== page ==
Dinner?! We were all so full that just thinking about food made our digestive systems wince in pain. And no, it was not just me.

Food has the ability to comfort us, to transport us through space or time. At my house on Christmas, we eat cinnamon rolls for breakfast. Oh, how I missed those cinnamon rolls this year. If I could have had a real cinnamon roll on Christmas morning, a real, bread-y, gooey cinnamon roll with buttery cinnamon dripping off the bottom and hardening as it cools, I would have felt just a little closer to home, a little closer to my family.

This is the chef. He told me to come back anytime and he’ll make me whatever I want.

Ah, the perks of speaking the language.

I suppose the logic behind eating at Western restaurant for Christmas was to be transported home by the food. But aside from a few big city exceptions, Western food in China is awful. If you have a craving for some food that you miss, Chinese Western food will just make that craving even worse and you will waste more energy fixating on how much you miss, need, CRAVE that food. See: Gino and the Shanghai Taco Quest of December, 2008. Then go to his blog and read his side of the story.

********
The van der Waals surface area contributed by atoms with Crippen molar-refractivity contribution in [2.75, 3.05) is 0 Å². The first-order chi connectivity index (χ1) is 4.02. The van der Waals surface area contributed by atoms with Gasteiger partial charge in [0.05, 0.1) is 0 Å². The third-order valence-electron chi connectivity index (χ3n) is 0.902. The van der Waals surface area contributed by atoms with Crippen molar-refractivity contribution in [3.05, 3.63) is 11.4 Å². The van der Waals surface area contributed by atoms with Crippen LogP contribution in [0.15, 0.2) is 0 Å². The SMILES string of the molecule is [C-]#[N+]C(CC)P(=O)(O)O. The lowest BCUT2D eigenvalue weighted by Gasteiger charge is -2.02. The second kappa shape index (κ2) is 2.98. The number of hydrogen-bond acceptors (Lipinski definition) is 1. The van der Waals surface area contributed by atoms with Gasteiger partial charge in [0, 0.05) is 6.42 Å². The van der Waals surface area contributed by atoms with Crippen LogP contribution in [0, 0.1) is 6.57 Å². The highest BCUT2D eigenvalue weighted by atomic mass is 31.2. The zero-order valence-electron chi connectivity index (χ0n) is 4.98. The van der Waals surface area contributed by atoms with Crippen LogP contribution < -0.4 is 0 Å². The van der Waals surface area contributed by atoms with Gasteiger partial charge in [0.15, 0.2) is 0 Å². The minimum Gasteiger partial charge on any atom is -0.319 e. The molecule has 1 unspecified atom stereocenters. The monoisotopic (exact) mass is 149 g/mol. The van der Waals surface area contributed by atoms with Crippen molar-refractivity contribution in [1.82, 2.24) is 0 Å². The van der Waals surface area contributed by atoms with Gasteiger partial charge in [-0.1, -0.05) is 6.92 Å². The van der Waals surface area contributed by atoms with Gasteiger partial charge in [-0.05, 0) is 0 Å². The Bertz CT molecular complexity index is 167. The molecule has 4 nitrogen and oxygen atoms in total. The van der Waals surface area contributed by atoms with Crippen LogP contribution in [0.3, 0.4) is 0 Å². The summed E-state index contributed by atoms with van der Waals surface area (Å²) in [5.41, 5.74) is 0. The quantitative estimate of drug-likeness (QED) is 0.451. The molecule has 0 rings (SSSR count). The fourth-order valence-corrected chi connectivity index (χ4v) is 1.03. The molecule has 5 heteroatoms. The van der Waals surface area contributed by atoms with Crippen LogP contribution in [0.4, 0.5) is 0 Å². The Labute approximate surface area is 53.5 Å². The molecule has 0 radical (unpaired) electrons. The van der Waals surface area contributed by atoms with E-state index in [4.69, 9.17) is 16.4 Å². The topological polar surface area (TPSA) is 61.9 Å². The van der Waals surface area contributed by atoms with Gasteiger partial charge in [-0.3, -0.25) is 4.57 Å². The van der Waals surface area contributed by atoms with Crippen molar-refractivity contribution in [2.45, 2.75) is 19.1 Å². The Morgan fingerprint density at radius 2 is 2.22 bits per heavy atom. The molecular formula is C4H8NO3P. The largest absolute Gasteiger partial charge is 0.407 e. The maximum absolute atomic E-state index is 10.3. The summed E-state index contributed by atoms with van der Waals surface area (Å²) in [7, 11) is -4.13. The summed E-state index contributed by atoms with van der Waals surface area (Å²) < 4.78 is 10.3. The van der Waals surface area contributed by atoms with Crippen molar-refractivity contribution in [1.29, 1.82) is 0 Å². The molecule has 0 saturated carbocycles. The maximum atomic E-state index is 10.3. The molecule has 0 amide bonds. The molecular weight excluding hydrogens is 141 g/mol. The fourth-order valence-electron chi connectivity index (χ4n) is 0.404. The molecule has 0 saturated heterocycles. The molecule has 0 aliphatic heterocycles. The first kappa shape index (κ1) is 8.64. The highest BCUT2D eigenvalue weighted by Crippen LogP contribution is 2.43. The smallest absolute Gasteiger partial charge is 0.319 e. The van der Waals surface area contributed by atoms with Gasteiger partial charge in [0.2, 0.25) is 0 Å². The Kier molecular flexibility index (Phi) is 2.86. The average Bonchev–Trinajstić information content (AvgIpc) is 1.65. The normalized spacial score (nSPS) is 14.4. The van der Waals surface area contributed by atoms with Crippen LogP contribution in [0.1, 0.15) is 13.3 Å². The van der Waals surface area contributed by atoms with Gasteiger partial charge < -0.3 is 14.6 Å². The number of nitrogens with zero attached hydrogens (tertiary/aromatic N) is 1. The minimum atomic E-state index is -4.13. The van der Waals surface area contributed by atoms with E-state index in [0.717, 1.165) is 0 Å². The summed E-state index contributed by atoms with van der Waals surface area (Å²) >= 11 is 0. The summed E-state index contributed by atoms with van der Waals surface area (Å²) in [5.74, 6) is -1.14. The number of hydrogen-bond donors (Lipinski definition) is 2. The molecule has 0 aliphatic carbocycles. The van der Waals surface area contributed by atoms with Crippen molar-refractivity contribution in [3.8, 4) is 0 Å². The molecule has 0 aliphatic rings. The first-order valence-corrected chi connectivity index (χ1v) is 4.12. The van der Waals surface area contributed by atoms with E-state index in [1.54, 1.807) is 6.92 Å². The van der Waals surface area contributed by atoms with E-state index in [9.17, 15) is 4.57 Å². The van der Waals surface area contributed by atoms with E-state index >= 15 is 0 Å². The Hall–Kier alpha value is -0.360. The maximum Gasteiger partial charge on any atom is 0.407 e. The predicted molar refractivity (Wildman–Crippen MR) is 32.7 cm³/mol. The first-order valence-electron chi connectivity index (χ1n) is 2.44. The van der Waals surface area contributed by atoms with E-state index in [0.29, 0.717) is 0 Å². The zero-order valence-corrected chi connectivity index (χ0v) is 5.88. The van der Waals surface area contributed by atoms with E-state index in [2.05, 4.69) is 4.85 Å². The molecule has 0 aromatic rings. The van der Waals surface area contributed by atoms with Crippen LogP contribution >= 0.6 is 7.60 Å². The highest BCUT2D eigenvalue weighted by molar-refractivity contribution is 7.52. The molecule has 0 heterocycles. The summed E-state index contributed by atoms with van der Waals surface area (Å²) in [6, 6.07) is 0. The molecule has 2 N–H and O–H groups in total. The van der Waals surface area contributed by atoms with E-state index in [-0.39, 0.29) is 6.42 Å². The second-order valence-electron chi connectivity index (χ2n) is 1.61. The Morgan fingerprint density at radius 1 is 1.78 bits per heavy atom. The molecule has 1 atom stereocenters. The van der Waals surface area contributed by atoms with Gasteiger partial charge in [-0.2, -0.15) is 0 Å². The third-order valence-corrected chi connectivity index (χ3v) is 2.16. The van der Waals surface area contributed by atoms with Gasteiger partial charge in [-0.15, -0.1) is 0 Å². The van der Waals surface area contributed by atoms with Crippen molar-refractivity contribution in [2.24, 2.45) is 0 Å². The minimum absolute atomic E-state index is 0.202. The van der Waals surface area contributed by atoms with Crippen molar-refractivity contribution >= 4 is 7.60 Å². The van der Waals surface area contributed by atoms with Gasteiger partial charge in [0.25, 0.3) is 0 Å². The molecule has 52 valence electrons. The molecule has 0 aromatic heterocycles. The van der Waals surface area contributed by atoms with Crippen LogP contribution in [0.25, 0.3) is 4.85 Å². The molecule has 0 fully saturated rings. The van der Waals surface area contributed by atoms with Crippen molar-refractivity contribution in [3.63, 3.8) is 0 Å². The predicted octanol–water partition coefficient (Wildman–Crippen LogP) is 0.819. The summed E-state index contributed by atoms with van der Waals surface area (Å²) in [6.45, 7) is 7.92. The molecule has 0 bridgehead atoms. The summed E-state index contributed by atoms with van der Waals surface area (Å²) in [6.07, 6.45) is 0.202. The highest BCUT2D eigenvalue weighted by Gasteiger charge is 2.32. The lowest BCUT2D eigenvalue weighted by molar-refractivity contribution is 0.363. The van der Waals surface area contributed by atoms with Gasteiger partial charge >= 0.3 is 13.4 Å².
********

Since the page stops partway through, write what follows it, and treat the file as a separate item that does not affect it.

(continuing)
There wasn’t much on the menu that appealed to me. Steak, ‘spaghetti,’ ‘pizza,’ ‘Indian curry,’ (which a fellow laowai warned was abysmal). No thanks. And then I flipped to the back and my eyes immediately focused on the pancakes with eggs, sausage and bacon. Pancakes, yes please! I knew they wouldn’t be ‘real’ pancakes, but hey, it’s carbs. Why the hell not? But I replaced the bacon and sausage with French fries. I had a hankering.

Gino ordered the same thing, sans fries, and we were a little wary of what, exactly, would be on our plates.

The pancakes had the thickness of poorly done crepes, the spongy consistency of Ethiopian injeera bread, and the taste of a sack of flour mixed with an insufficient amount water. My eggs were done, just barely, sunny-side up with nice runny yolks. Instead of maple syrup, the pancakes came with honey.

In my opinion, the best way to eat pancakes is as such: put runny-yolked egg on top of pancake. Burst yolk and spread it all over the pancake. Sprinkle with salt. Cut off bite-sized piece, dip fork tines in maple syrup, spear pancake-egg layers, and eat. It’s a fabulous mix of sweet, salty, fatty, and carb-y.

Gino’s eggs, however, were nowhere close to done. The whites were still clear. We made them take it back and finish cooking them.

The evening got louder and sillier as time progressed.

John actually allowed me to take his photograph.

Guen and Nellie had some fun with the tin foil from my cake, fashioning themselves themselves grills for their smiles.